Mary Corse: A Survey in Light
Solo en Inglès
Hear directly from Mary Corse and curator Kim Conaty on selected works from the exhibition.
801 Mary Corse: Untitled (Two Triangular Columns), 1965
802 Mary Corse, Untitled (Octagonal Blue), 1964
803 Mary Corse, Untitled (Negative Stripe), 1965
804 Mary Corse, Untitled (Space Plexi and Painted Wood), 1966
805 Mary Corse, Untitled (White Light Series), 1966
806 Mary Corse, Untitled (White Grid, Vertical Strokes), 1969 [also refers to Untitled (White Grid), 1969]
807 Mary Corse, Untitled (Black Earth Series), 1978
808 Mary Corse, Untitled (White Inner Band), 2003
Narrator: Welcome to Mary Corse: A Survey in Light. For almost fifty years, Mary Corse has devoted herself to one central problem: the relationship between painting and light. Working ambitiously and experimentally—she once described herself as a kind of “mad scientist”—she’s created a body of work that is both beautiful and thought-provoking.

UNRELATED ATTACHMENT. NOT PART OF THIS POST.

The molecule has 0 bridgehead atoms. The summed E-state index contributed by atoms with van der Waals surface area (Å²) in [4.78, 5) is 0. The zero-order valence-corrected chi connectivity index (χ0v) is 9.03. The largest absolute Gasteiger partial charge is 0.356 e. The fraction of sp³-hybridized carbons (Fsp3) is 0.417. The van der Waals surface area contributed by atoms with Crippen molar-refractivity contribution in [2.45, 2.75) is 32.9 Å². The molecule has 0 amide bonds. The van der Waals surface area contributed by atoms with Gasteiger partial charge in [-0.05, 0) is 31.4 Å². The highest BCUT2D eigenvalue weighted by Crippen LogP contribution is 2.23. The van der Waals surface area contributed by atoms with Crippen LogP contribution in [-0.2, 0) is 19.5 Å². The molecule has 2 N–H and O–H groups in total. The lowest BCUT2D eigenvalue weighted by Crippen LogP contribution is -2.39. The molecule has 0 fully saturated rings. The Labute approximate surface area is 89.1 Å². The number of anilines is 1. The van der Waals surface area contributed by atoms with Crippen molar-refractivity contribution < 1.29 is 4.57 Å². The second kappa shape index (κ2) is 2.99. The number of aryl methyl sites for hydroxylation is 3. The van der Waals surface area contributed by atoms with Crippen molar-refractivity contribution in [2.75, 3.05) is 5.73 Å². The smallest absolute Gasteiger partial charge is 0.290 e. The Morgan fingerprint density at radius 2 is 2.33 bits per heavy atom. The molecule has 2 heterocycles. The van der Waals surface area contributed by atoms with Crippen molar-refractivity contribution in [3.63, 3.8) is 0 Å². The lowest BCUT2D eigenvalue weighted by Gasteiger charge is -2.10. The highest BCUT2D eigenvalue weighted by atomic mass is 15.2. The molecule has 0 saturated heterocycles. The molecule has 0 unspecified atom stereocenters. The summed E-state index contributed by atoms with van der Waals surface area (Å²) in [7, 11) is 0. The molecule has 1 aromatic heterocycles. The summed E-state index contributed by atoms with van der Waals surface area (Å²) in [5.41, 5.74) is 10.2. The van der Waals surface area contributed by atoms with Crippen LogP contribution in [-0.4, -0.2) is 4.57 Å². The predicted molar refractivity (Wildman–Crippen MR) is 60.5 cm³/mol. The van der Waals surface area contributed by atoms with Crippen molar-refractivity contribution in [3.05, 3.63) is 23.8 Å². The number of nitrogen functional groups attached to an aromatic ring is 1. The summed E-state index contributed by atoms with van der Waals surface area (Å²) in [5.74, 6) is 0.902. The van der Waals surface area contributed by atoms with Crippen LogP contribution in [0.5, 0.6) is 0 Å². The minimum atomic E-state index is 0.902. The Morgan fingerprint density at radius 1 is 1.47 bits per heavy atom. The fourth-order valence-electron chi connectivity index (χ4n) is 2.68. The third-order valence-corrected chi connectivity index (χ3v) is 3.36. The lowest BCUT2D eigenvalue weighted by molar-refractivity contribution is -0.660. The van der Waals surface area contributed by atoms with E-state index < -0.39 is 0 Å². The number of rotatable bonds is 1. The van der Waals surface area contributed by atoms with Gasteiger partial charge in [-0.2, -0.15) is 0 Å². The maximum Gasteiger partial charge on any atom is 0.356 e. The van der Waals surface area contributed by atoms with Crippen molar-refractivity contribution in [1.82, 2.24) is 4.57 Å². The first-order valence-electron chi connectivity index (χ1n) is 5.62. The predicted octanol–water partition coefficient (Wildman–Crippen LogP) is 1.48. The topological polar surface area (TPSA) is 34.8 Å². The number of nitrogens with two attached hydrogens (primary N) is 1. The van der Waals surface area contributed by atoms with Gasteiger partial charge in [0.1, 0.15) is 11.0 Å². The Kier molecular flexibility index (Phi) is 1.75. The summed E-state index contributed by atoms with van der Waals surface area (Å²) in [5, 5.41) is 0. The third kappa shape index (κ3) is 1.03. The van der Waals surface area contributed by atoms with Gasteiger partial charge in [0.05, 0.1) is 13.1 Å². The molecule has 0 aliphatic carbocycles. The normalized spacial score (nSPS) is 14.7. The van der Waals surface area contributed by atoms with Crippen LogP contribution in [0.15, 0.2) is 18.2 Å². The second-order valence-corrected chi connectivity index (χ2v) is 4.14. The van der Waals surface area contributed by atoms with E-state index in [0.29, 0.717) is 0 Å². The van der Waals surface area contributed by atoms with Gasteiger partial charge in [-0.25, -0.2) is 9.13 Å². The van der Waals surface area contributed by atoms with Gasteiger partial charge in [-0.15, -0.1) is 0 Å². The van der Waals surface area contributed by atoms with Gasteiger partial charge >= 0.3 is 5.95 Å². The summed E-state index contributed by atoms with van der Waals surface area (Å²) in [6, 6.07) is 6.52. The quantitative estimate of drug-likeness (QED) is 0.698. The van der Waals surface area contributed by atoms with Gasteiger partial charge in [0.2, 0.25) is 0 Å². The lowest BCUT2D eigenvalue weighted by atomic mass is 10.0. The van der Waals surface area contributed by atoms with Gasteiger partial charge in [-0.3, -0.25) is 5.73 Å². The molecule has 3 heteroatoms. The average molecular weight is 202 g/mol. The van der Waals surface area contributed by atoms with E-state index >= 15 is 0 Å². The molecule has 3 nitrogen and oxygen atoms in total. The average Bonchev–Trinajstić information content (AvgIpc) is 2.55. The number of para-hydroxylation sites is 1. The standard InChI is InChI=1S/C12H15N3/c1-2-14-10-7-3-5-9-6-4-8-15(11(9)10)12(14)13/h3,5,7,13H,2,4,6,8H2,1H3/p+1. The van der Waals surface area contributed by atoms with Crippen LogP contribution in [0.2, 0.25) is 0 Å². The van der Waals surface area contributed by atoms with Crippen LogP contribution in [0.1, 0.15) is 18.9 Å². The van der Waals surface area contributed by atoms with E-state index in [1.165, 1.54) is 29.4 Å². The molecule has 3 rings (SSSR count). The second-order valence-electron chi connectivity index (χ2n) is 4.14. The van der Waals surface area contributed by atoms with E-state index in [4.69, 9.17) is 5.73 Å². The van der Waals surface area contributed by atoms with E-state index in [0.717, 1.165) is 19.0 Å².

The exhibition follows Corse from downtown Los Angeles—where she studied and had her first studio—to Topanga Canyon, in the Santa Monica mountains just outside of Los Angeles. She moved to Topanga in 1970, and has lived and worked there ever since.
On this tour, we’ll hear from the exhibition’s curator, as well as the artist herself. We’ll begin with a painting she made in 1964. It’s an octagonal canvas, painted blue.
Installation view of Mary Corse: A Survey in Light (Whitney Museum of American Art, New York, June 8-November 25, 2018). From left to right: Untitled (Two Triangular Columns), 1965; Untitled (Space Plexi + Painted Wood), 1966; Untitled (Two Triangular Columns), 1965; Untitled (White Diamond, Negative Stripe), 1965; Untitled (Hexagonal White), 1965. © Mary Corse. Photograph by Ron Amstutz